Soggy Conditions May Offer Good Opening Weekend for Teal

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LITTLE ROCK – This year’s unusually wet conditions during opening weekend of dove season may have stymied some people’s efforts to draw in doves for Labor Day, but the water may be a blessing for hunters chasing teal during the early season.
Ducks on Steve N. Wilson Raft Creek WMA

Ducks on Steve N. Wilson Raft Creek WMA

According to Buck Jackson, wetlands program coordinator for the Arkansas Game and Fish Commission, this year’s teal season may be similar to most dove seasons – great for the first weekend, and then tapering off as water drains out of the state.
“We have a lot of water right now and we have teal in the state already,” Jackson said. “We’re also expecting a cold front to come through this weekend. The teal that are here will likely push out of the state, but we should see more come into the state with the cooler weather.”
Jackson says the teal are attracted to the seeds and grains found in wet agricultural fields and specially prepared moist-soil units on managed waterfowl areas, but the exposed mud flats offer another key ingredient for waterfowl – bugs.
“Like a duck on a junebug” isn’t just a witty saying, it’s based on the fact that waterfowl need to feed on these protein-rich food sources to maintain muscle mass during their migration.
“Protein also is required for ducks to grow new feathers during the molt,” Jackson said. “And the exposed mud of these newly draining puddles will offer plenty of invertebrates for the teal and other birds to feed on.”
Ed Gordon Point Remove and Raft Creek are two of the most popular public areas to hunt, and both have some water on them for the opening weekend, but construction projects and normal habitat enhancements to provide cover and food for waterfowl later in the season require the land to dry out.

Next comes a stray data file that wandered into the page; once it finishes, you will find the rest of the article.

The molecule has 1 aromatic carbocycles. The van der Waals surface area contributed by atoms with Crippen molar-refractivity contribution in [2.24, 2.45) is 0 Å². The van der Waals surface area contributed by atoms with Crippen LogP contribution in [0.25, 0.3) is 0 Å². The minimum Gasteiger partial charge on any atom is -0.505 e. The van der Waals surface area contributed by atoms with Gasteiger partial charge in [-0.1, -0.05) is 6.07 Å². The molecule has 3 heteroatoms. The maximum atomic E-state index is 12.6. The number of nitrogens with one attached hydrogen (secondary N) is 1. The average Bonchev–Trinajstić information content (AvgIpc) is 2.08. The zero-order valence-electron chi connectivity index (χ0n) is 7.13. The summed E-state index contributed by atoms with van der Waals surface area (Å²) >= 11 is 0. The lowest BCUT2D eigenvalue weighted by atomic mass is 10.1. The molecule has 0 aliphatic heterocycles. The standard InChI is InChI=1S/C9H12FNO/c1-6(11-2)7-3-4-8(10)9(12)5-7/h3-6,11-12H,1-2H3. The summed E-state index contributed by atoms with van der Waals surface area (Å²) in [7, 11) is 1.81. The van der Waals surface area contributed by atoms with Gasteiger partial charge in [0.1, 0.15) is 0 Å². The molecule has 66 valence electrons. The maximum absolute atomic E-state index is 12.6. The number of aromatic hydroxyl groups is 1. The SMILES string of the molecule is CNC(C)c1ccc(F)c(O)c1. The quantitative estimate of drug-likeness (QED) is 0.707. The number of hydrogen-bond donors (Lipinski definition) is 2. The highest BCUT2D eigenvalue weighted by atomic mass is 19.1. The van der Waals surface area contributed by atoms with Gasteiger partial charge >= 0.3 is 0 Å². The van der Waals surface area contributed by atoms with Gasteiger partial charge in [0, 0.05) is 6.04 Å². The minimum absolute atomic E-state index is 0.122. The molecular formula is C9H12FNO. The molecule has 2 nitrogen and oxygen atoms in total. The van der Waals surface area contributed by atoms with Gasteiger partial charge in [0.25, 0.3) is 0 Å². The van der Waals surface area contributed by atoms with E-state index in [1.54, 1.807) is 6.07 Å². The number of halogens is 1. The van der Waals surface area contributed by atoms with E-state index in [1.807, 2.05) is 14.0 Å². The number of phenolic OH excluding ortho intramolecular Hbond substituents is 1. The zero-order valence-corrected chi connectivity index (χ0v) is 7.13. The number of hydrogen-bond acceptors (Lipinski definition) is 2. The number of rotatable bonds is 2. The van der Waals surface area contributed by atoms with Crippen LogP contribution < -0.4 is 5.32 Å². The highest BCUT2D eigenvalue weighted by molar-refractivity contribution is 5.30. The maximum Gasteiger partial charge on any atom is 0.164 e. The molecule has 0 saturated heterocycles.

“Many hunters already are calling and asking us to close water-control structures to capture rain for opening weekend, but you have to time the flooding on these areas when it’s right for the ducks,” said Luke Naylor, waterfowl program biologist for the AGFC. “There’s a big difference in what attracts waterfowl and what many hunters think the ideal hunting conditions are.”
Normally teal hunting is done by about 7:30,” said Jackson. “They’re going to fly and move around early in the morning and find a place to be for the rest of the day.”
The early morning light can make it a little tricky to identify the duck species using an area, so hunters should be extremely cautious in selecting their targets, only blue-winged teal, green-winged teal and cinnamon teal are legal to shoot during the early teal season.
“I’ve seen a lot of northern shovelers and wood ducks on our areas already this year, and neither of which is legal to take during the early season,” Jackson said.
Jackson says these two species are the most often taken by accident. The shoveler’s size is very similar to the teal species, and wood ducks fly in similar patterns that can fool hunters in low light.
“The shoveler’s bill should be a dead giveaway as to what type of bird it is, but just like dove season, people can get a little excited,” Jackson said.
One piece of advice Jackson offers to teal hunters heading to public land is to carry shells with smaller steel shot sizes than normal duck loads. The smaller pellets offer plenty of punch for teal and can be more effective in making a mixed bag if a few dove make an appearance during the hunt.
“Doves are still legal to hunt, and they may be attracted to the falling water to collect grit or exposed seeds,” Jackson said. “I’ve had pretty successful hunts double-dipping like that.”